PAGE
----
I am seeing more and more resumes with multiple employers over a short span of time.  I’m not talking about contract roles, or law firms that merge or practice groups that move.  Those are all situations where a resume might look confusing at first, but it makes sense, especially when someone has been working on an assignment basis.  My two cents for law departments:  if you like the candidate, do not hold that type of movement against him or her. 

            I want to focus on direct hire in-house positions with Senior Counsel, Assistant General Counsel, and even General Counsel titles.  I recently reviewed a resume with six employers over a ten year period.  Each move was logically explained.  The reasons included an acquisition, moving geographically for family, and a “step up” opportunity for a better title at a financially more successful company.  The attorney we were evaluating had terrific academics and excellent interviewing skills.  

            Moreover, we are in a tightening market for high quality experienced in-house counsel, especially those in specialized and in-demand subject matter areas.  Let me share my initial reaction to this resume:  1.  I thought this candidates’s experience, qualifications and charisma were all good fits for the job we were filling.  2.  My gut told me it was a bad idea.  And it was.  At some point, too much job hopping raises a red flag.  

            I realize this is no longer the 1950s, or even the 1990s.  People generally don’t stay with the same company for decades.  In fact, a move once every five to ten years can send a message of growth and diverse experience.  It’s a tricky topic, as multiple employer resumes have become the norm.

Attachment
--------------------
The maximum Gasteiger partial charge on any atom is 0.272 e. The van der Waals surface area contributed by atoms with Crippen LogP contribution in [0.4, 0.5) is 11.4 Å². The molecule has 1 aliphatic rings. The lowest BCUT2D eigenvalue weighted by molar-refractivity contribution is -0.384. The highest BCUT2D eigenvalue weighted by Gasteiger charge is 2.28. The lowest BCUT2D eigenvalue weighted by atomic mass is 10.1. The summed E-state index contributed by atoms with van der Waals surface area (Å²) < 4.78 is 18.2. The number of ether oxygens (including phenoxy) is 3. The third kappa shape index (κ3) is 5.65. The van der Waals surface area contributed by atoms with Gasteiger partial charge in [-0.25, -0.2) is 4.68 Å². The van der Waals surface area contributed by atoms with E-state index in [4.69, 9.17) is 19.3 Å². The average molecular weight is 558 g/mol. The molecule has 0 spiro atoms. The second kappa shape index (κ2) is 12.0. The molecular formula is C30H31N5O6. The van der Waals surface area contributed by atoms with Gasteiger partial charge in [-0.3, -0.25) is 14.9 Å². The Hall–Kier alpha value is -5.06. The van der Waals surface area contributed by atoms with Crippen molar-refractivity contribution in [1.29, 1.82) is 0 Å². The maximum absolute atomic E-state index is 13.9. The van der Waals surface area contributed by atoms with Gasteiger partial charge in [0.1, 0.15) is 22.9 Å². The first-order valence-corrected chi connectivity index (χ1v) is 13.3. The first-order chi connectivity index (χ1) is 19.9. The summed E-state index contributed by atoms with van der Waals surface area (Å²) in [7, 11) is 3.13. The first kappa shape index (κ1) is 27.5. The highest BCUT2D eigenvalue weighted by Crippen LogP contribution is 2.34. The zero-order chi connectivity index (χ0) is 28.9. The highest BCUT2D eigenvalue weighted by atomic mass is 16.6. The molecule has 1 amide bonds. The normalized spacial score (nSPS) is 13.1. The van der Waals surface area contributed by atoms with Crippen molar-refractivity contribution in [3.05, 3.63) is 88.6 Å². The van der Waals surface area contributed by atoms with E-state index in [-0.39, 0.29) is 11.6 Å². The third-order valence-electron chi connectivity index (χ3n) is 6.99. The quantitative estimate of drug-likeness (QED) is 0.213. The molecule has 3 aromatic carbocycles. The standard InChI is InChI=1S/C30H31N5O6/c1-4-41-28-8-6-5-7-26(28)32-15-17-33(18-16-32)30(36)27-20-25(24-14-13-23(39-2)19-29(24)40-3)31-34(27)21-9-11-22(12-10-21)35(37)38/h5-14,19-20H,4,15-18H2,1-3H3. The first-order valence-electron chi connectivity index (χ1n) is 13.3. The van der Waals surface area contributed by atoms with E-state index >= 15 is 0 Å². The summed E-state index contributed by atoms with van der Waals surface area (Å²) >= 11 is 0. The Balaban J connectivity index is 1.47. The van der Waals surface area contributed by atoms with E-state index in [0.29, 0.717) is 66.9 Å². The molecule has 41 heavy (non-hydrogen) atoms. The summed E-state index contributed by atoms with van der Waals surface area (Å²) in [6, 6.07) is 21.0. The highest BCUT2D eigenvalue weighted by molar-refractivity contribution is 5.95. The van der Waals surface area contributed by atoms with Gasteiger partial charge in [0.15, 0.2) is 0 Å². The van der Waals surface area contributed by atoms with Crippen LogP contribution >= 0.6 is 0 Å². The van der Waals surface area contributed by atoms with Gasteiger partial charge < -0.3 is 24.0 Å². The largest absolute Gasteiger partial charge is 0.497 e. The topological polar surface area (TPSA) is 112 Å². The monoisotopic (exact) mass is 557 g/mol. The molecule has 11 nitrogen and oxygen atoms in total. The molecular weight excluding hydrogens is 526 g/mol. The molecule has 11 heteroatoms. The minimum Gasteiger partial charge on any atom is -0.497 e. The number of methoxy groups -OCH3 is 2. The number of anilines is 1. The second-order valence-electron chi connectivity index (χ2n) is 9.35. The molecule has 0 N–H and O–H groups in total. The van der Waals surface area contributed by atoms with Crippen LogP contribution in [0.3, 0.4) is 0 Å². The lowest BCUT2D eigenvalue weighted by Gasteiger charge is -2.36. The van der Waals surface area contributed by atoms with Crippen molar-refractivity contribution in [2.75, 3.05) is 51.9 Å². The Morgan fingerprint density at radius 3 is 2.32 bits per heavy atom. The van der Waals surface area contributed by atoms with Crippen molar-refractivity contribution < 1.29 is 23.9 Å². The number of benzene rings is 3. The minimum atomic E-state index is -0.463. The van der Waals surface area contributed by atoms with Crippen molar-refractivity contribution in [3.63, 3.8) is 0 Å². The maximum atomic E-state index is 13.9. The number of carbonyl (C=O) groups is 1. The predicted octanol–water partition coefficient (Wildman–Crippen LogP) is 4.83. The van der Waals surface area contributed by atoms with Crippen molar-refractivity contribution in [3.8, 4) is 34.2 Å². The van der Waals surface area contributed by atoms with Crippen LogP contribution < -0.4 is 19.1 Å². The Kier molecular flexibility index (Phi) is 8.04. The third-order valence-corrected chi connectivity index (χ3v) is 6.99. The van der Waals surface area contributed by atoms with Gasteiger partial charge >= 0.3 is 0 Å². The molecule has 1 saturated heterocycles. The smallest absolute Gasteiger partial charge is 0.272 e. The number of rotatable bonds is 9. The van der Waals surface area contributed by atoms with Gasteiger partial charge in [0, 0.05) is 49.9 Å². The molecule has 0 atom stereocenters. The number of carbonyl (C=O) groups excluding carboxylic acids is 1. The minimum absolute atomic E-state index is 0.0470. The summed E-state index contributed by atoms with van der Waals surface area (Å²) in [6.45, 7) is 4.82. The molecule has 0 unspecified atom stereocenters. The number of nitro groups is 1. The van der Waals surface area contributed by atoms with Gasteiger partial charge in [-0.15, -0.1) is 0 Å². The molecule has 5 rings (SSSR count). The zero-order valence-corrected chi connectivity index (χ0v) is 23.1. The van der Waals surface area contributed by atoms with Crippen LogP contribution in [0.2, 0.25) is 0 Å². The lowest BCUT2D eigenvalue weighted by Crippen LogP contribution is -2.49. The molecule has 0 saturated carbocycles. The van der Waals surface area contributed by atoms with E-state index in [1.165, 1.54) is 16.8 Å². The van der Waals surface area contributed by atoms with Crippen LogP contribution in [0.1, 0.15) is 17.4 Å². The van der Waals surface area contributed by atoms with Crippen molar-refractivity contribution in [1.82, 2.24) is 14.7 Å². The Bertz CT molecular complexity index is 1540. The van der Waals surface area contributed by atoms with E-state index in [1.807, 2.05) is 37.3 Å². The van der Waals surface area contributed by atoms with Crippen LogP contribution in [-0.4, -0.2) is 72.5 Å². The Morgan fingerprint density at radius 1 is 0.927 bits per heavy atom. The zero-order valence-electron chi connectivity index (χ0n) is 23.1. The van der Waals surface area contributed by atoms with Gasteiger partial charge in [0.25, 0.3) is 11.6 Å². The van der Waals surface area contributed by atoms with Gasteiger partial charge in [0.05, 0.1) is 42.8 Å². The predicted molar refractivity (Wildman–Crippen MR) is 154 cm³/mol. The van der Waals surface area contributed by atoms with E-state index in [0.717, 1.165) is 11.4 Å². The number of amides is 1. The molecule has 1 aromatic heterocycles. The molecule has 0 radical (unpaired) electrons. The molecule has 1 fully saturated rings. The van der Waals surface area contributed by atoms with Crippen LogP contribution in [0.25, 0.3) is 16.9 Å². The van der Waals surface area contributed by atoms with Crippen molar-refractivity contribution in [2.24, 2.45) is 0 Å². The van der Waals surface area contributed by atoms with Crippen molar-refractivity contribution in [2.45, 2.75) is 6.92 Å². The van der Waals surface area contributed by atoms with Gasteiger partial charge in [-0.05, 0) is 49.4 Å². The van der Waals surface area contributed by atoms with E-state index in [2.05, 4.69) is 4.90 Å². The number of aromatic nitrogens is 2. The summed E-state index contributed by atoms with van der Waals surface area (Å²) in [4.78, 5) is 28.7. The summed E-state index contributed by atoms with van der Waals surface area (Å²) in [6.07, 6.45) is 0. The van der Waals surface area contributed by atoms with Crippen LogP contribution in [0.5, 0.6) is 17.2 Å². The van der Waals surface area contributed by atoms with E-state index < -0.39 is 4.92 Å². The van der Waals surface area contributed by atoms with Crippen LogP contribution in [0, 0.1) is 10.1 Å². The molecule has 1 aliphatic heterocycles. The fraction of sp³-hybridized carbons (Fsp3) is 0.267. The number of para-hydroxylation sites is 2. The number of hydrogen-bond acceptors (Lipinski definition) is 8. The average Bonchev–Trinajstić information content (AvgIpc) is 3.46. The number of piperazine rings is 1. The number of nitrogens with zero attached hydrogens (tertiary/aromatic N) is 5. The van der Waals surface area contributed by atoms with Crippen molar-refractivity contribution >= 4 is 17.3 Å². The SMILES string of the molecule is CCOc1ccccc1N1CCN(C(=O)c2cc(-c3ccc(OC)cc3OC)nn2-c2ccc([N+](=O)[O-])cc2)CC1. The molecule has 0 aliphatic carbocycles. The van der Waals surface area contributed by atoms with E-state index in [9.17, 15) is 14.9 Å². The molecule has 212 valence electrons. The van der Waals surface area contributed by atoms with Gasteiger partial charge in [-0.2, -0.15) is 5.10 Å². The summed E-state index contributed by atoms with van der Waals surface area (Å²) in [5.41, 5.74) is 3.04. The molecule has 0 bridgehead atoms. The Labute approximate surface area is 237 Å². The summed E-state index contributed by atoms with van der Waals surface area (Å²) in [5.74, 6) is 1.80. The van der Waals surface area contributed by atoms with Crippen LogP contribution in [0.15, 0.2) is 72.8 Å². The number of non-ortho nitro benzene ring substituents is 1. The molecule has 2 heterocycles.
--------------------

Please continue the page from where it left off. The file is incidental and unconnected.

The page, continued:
My guidance for companies on candidates with a lot of movement is this:  1.  Insist on references from people who are still with the prior employers.  When the candidate is only giving references from former colleagues who used to be at the same company, stay clear.  The only exception here is if the company in question is defunct.  2.  Be skeptical if the candidate has more than one employment tenure that lasted less than two years.  3.  Listen for clues in the interview.  Reject candidates who start to talk about what was “wrong” with a previous employer.  Only consider candidates who talk about how they have improved based on an experience and take ownership of their moves.  

            This is a really gray area, because culturally we have become accustomed to movement.  We even hear the opposite concern on occasion.  When clients see a one employer resume with a very long tenure, they worry if the candidate can adapt to a new culture.  It is a trust your gut decision.  

            Finally, I recommend managing your own expectations as the General Counsel or executive making the decision.  If you really need and want this to be a long-term hire, shy away from the hoppers.  If you are in a short-term window yourself or need expertise to reach a shorter term objective over the next couple of years, then let that truth inform your decision as well.